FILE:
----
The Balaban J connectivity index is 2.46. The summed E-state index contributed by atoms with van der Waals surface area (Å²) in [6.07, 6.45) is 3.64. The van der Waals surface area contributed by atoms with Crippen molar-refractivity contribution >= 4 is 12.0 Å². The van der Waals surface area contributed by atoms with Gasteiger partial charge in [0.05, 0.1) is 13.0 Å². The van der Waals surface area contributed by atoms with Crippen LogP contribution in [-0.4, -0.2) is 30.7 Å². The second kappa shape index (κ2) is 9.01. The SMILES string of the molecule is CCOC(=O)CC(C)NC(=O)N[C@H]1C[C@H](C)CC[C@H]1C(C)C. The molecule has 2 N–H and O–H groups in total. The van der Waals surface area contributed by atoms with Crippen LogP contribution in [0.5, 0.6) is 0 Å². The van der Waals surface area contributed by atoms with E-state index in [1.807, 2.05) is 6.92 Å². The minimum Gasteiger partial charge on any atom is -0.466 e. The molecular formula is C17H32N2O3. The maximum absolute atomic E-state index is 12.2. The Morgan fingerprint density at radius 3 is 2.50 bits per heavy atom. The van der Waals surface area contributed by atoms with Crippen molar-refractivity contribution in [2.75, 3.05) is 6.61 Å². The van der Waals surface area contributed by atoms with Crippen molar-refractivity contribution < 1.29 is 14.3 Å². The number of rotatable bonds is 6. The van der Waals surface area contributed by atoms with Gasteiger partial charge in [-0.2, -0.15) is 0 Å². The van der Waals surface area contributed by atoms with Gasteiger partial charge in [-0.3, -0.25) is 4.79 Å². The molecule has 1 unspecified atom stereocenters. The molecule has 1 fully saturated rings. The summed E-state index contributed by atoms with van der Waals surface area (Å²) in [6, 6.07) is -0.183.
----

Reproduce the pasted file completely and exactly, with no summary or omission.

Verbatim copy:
The Balaban J connectivity index is 2.46. The summed E-state index contributed by atoms with van der Waals surface area (Å²) in [6.07, 6.45) is 3.64. The van der Waals surface area contributed by atoms with Crippen molar-refractivity contribution >= 4 is 12.0 Å². The van der Waals surface area contributed by atoms with Gasteiger partial charge in [0.05, 0.1) is 13.0 Å². The van der Waals surface area contributed by atoms with Crippen LogP contribution in [-0.4, -0.2) is 30.7 Å². The second kappa shape index (κ2) is 9.01. The SMILES string of the molecule is CCOC(=O)CC(C)NC(=O)N[C@H]1C[C@H](C)CC[C@H]1C(C)C. The molecule has 2 N–H and O–H groups in total. The van der Waals surface area contributed by atoms with Crippen LogP contribution in [0.5, 0.6) is 0 Å². The van der Waals surface area contributed by atoms with E-state index in [1.807, 2.05) is 6.92 Å². The minimum Gasteiger partial charge on any atom is -0.466 e. The molecular formula is C17H32N2O3. The maximum absolute atomic E-state index is 12.2. The Morgan fingerprint density at radius 3 is 2.50 bits per heavy atom. The van der Waals surface area contributed by atoms with Crippen molar-refractivity contribution in [2.75, 3.05) is 6.61 Å². The van der Waals surface area contributed by atoms with Crippen molar-refractivity contribution < 1.29 is 14.3 Å². The number of rotatable bonds is 6. The van der Waals surface area contributed by atoms with Gasteiger partial charge in [-0.2, -0.15) is 0 Å². The van der Waals surface area contributed by atoms with Gasteiger partial charge in [-0.3, -0.25) is 4.79 Å². The molecule has 1 unspecified atom stereocenters. The molecule has 1 fully saturated rings. The summed E-state index contributed by atoms with van der Waals surface area (Å²) in [6, 6.07) is -0.183.